putting a rock n roll band together. That was kind of how it came about. Me
and a couple of guys pretty much just got together and started
Why the name of the band?
It was totally
random. I was trying to come up with a name and I was writing down
all of these potential names that we could call ourselves, and for
some reason that title just stuck out for us and we just went with
it. On the first record 'ALL THE GORY DETAILS', there is a song
called 'ON NEW YEARS DAY' and in the chorus there is a line that says
'This will be the last November' so the bands name kind of comes from
How easy was it for a high school band to get a
It wasn't that easy at first. You're first time in, clubs
tend to be a little nervous obviously because you are too young to
drink and you are compromising their liquor license and whatever else
but we were always cool about that kind of stuff and professional in
that regard. We were there to play, not drink. Eventually clubs
became a little more open to us and would bring us back time and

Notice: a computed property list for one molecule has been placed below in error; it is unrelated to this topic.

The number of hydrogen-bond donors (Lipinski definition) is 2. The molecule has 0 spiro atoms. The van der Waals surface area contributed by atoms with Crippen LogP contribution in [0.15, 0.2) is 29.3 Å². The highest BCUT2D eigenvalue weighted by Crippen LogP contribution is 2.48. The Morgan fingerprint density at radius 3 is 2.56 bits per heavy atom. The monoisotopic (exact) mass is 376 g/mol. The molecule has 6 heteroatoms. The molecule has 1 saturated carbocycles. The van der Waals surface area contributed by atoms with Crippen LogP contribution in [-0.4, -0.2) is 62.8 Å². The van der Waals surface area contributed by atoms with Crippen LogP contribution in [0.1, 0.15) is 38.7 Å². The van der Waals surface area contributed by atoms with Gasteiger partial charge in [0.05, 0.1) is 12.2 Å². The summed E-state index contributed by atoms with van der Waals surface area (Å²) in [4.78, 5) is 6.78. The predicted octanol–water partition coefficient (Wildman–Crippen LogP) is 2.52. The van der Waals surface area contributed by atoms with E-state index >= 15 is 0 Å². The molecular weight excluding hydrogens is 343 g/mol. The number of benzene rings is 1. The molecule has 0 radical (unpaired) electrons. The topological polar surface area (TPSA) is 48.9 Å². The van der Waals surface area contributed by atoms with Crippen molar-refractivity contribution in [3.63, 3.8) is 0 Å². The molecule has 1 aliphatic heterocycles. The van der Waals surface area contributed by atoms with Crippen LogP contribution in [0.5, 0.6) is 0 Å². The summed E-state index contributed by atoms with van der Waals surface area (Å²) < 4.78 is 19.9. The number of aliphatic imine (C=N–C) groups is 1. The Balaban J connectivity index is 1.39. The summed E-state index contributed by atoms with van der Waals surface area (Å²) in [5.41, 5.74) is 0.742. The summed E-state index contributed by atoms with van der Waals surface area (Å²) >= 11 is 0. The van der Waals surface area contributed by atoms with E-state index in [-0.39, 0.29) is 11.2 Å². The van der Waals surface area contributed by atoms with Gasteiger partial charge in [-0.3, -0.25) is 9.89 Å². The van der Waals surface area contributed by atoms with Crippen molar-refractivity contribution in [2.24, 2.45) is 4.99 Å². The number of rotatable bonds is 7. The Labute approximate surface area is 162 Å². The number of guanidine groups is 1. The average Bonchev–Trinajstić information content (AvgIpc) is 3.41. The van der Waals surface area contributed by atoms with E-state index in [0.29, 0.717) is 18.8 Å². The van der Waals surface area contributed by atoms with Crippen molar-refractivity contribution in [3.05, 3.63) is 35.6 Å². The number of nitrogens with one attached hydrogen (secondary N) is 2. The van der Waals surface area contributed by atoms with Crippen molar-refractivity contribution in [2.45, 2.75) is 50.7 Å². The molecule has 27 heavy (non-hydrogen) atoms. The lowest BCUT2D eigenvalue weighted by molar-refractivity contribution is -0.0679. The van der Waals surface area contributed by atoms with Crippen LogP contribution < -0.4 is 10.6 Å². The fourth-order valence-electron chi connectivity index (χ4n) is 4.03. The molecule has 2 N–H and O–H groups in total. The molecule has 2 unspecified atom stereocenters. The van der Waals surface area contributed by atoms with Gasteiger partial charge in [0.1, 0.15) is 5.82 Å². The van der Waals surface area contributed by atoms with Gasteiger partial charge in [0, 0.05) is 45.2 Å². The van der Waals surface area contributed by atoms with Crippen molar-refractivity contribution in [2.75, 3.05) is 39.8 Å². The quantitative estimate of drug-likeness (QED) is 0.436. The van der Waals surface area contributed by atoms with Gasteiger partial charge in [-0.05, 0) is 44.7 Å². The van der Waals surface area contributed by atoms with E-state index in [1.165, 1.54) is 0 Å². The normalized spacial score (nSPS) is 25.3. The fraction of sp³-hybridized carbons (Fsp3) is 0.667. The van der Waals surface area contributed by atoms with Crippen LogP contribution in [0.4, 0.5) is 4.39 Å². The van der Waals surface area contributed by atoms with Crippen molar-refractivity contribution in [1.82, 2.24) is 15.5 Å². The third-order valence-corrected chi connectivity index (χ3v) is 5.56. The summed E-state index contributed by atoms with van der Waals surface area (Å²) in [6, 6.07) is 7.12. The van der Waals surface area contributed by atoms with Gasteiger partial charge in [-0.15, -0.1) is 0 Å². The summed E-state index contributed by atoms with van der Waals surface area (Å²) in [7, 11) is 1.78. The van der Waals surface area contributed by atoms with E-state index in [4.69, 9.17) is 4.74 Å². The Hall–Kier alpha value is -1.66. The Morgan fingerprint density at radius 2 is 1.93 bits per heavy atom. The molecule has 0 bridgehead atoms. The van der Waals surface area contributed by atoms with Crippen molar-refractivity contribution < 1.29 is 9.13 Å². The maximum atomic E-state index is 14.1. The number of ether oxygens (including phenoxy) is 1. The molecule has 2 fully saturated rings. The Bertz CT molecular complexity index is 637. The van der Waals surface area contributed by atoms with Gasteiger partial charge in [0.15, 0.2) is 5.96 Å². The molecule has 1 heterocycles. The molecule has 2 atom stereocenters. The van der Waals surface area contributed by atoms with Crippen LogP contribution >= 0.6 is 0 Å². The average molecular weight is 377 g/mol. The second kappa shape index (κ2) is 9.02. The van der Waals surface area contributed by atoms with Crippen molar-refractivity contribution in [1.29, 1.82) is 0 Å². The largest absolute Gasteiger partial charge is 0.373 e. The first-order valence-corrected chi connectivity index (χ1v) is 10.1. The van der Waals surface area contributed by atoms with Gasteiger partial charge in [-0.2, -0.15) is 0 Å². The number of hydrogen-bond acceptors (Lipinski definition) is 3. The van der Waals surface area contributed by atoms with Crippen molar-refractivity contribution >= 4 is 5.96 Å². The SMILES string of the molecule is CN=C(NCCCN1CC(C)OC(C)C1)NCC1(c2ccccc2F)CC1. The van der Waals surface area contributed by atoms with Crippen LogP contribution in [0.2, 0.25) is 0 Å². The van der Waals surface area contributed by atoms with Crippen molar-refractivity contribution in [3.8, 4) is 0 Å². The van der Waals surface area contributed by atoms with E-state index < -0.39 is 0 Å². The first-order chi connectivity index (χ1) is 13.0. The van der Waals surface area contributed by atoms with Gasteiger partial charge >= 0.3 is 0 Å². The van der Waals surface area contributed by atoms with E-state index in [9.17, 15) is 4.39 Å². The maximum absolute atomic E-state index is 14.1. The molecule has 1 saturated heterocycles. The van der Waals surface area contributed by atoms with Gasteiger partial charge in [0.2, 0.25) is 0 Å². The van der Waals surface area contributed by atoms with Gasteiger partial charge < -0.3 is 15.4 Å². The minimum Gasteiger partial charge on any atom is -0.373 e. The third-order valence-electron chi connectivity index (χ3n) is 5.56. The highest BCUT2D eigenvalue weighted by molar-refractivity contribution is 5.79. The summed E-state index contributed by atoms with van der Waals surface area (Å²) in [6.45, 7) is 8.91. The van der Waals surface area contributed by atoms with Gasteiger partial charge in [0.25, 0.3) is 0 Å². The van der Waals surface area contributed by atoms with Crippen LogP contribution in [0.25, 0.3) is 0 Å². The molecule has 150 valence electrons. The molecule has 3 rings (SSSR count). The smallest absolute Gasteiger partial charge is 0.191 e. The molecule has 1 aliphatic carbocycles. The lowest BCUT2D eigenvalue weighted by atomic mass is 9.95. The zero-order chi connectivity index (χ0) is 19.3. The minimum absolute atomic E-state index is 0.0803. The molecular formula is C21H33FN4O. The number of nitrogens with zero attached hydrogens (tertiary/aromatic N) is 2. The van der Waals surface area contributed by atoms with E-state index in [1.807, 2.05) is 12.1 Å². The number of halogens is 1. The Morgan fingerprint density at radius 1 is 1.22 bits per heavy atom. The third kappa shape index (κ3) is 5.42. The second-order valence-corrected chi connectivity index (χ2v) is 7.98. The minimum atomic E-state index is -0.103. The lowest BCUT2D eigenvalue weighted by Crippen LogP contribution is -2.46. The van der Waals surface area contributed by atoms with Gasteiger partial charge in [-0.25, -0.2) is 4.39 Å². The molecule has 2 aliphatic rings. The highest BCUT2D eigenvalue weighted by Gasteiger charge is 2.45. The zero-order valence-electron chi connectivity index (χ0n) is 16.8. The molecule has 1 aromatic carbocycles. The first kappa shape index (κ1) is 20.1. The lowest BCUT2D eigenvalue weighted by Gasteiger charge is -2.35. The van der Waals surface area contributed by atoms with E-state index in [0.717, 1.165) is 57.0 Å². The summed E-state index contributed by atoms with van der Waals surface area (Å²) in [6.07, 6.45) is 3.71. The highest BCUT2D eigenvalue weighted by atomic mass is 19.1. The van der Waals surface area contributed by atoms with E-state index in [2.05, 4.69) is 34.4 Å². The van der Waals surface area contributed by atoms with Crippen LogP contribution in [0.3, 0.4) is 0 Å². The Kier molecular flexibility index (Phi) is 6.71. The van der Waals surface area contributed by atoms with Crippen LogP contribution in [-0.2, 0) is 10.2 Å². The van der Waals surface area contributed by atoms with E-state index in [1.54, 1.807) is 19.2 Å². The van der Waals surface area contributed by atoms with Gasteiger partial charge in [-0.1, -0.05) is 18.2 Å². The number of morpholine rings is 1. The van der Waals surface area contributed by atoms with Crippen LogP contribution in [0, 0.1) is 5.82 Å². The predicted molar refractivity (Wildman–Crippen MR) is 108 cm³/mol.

What is your reason for the lineup changes that
have happened for a band that really isn't all that old? Age
When you start out playing young, it's mostly for fun.
Not everyone goes into it with the mentality that this is going to be
their career and they are going to do it forever. It's not exactly
the lifestyle that everyone is cut out for. That is kind of why
people end up leaving and decide to go to school. Our original
keyboard player is studying medicine right now and obviously, there
is not time to tour when you are studying medicine. That was the
reason for all of the different line up changes.
it seems like music was the only way. How hard was it to sit through
high school knowing that.
It was pretty tough. i wrote a lot
of great lyrics sitting in class. It was good for something I guess.
Dating couldn't have been to hard in high school being in
a rock band and all.
I think I saw this on some show on VH-1
where this guy said that it doesn't matter how ugly you are. If you
are in a band there is some girl somewhere that will date
Exactly, look at the guy from MOTORHEAD.
So anyway, you guys have all of these
songs and you had a band. At what point did you guys go in and record
the first album?
We recorded a bunch of demos and E.P.s and
threw them together when we were in high school. It took a whole year
for us to finish the album. We actually built a studio in my parents
basement. We did about five tracks at TREE STUDIOS in Atlanta and
those were our base. That was where we learned how to set up the
tracks and whatever. With what we learned there, we went and recorded
the album in my parents house and I learned how to use PRO-TOOLS and